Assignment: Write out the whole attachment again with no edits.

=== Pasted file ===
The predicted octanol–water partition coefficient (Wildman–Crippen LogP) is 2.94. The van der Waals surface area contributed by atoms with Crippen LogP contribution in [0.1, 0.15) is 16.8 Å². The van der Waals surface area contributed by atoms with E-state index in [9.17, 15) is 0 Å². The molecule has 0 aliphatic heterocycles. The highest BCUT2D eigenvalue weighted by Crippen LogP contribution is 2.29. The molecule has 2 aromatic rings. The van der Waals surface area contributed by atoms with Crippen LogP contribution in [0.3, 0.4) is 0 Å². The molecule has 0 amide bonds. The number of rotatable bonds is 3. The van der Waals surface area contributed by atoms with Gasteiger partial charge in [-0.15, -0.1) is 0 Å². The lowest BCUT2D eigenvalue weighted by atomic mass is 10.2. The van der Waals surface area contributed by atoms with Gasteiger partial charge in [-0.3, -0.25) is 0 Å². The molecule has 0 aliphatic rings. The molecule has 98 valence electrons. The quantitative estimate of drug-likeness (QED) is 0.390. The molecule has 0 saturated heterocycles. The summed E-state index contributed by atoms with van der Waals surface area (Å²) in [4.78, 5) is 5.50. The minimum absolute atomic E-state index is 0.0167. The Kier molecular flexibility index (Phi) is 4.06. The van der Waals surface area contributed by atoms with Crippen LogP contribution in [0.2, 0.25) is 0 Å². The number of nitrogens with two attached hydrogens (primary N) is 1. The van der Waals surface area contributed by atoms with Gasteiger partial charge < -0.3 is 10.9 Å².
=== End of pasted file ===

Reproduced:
The predicted octanol–water partition coefficient (Wildman–Crippen LogP) is 2.94. The van der Waals surface area contributed by atoms with Crippen LogP contribution in [0.1, 0.15) is 16.8 Å². The van der Waals surface area contributed by atoms with E-state index in [9.17, 15) is 0 Å². The molecule has 0 aliphatic heterocycles. The highest BCUT2D eigenvalue weighted by Crippen LogP contribution is 2.29. The molecule has 2 aromatic rings. The van der Waals surface area contributed by atoms with Crippen LogP contribution in [0.3, 0.4) is 0 Å². The molecule has 0 amide bonds. The number of rotatable bonds is 3. The van der Waals surface area contributed by atoms with Gasteiger partial charge in [-0.15, -0.1) is 0 Å². The lowest BCUT2D eigenvalue weighted by atomic mass is 10.2. The van der Waals surface area contributed by atoms with Gasteiger partial charge in [-0.3, -0.25) is 0 Å². The molecule has 0 aliphatic rings. The molecule has 98 valence electrons. The quantitative estimate of drug-likeness (QED) is 0.390. The molecule has 0 saturated heterocycles. The summed E-state index contributed by atoms with van der Waals surface area (Å²) in [4.78, 5) is 5.50. The minimum absolute atomic E-state index is 0.0167. The Kier molecular flexibility index (Phi) is 4.06. The van der Waals surface area contributed by atoms with Crippen LogP contribution in [0.2, 0.25) is 0 Å². The number of nitrogens with two attached hydrogens (primary N) is 1. The van der Waals surface area contributed by atoms with Gasteiger partial charge < -0.3 is 10.9 Å².